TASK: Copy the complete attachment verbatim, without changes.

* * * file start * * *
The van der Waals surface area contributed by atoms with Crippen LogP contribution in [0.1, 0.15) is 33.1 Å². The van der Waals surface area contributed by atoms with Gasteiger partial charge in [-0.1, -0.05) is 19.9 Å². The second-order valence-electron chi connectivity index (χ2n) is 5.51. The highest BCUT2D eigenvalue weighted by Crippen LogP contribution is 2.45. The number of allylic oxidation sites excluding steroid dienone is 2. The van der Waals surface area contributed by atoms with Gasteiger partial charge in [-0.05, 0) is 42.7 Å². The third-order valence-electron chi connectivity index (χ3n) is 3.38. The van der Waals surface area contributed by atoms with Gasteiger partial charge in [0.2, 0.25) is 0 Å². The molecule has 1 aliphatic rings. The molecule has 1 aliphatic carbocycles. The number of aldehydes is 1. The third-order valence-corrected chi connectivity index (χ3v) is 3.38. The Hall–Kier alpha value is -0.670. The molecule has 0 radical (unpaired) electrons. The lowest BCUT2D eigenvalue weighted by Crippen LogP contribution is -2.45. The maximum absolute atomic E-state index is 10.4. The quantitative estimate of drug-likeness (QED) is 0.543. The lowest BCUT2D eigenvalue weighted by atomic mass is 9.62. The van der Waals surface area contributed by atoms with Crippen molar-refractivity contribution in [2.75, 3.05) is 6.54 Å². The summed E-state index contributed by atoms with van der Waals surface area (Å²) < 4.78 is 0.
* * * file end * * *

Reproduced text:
The van der Waals surface area contributed by atoms with Crippen LogP contribution in [0.1, 0.15) is 33.1 Å². The van der Waals surface area contributed by atoms with Gasteiger partial charge in [-0.1, -0.05) is 19.9 Å². The second-order valence-electron chi connectivity index (χ2n) is 5.51. The highest BCUT2D eigenvalue weighted by Crippen LogP contribution is 2.45. The number of allylic oxidation sites excluding steroid dienone is 2. The van der Waals surface area contributed by atoms with Gasteiger partial charge in [-0.05, 0) is 42.7 Å². The third-order valence-electron chi connectivity index (χ3n) is 3.38. The van der Waals surface area contributed by atoms with Gasteiger partial charge in [0.2, 0.25) is 0 Å². The molecule has 1 aliphatic rings. The molecule has 1 aliphatic carbocycles. The number of aldehydes is 1. The third-order valence-corrected chi connectivity index (χ3v) is 3.38. The Hall–Kier alpha value is -0.670. The molecule has 0 radical (unpaired) electrons. The lowest BCUT2D eigenvalue weighted by Crippen LogP contribution is -2.45. The maximum absolute atomic E-state index is 10.4. The quantitative estimate of drug-likeness (QED) is 0.543. The lowest BCUT2D eigenvalue weighted by atomic mass is 9.62. The van der Waals surface area contributed by atoms with Crippen molar-refractivity contribution in [2.75, 3.05) is 6.54 Å². The summed E-state index contributed by atoms with van der Waals surface area (Å²) < 4.78 is 0.